Chancellor George Osborne will announce an ambitious program of workhouse building when he presents his Budget on Wednesday.
'Every town and village in England will have its own workhouse,' a Treasury spokesman said.
The plan is a response to calls to boost the economy with capital and infrastructure investment and will be an essential element of the Coalition's New Poor Law 2013.
'Wee will erect within every borough a workehouse to sett poore people to worke,' said Department Work and Pensions Secretary Iain Duncan Smith who believes that the 19th century workhouse or 'spike' with its harsh regime of hard labour will replace his recent failed policy of setting poor people to work at Poundland.
The workhouses will be known as Gideon's Way Workhouses for the Destitute or George's Spikes.
People on JSA may be sent to a workhouse to be employed on tasks such as breaking stones, bone crushing to produce fertilizer, or picking oakum using a large metal nail known as a spike.
'It's the government's most exciting Back to the Workhouse program yet,' said Mr Duncan Smith.'It will help the unemployed back to work and give those who can't afford our bedroom tax a place to live - killing two poor people with one policy.'
Communities Minister Eric Pickles said:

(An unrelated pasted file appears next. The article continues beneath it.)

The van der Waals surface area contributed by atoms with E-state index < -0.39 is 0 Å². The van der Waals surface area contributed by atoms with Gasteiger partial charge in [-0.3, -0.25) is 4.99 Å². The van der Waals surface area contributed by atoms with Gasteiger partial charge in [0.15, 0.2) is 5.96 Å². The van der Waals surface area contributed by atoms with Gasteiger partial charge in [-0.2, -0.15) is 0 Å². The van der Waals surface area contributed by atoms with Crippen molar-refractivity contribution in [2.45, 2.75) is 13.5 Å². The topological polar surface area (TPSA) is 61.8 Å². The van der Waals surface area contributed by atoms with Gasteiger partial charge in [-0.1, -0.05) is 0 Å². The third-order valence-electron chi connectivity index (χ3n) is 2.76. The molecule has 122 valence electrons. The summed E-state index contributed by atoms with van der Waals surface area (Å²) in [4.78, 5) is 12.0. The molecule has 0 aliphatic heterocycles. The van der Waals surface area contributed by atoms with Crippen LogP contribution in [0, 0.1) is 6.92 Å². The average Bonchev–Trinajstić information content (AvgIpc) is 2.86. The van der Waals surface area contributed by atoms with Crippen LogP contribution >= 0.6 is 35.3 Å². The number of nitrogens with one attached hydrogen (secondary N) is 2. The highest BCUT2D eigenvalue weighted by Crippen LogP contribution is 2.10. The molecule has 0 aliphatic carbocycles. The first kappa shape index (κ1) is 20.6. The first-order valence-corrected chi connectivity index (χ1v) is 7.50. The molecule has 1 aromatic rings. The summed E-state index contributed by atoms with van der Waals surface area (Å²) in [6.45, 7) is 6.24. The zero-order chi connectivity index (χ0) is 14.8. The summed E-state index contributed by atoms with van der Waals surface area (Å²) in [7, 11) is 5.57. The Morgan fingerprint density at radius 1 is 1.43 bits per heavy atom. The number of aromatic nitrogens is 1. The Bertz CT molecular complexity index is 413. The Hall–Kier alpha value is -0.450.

'This measure means that impoverished people, often unemployed through no fault of their own, will be humiliated by being herded into an harsh and forbidding workhouse and forced to work long hours for a pittance (if indeed that) until they drop through sheer exhaustion. OK, it's not quite Poundland, but it's the next best thing and a brilliant idea.'
Deputy Prime Minister Nick Clegg said the Liberal Democrats were resolutely opposed to the workhouse program and would be voting for the measure.
Mr Osborne - heir apparent to the Irish baronetcy of Ballentaylor and Ballylemon - is himself no stranger to hard times. As an undergraduate at Oxford he once had to borrow from his father to pay his subscription to the Bullingdon Club.
'George has never forgotten what it's like to be on your uppers,' said the Treasury spokesman.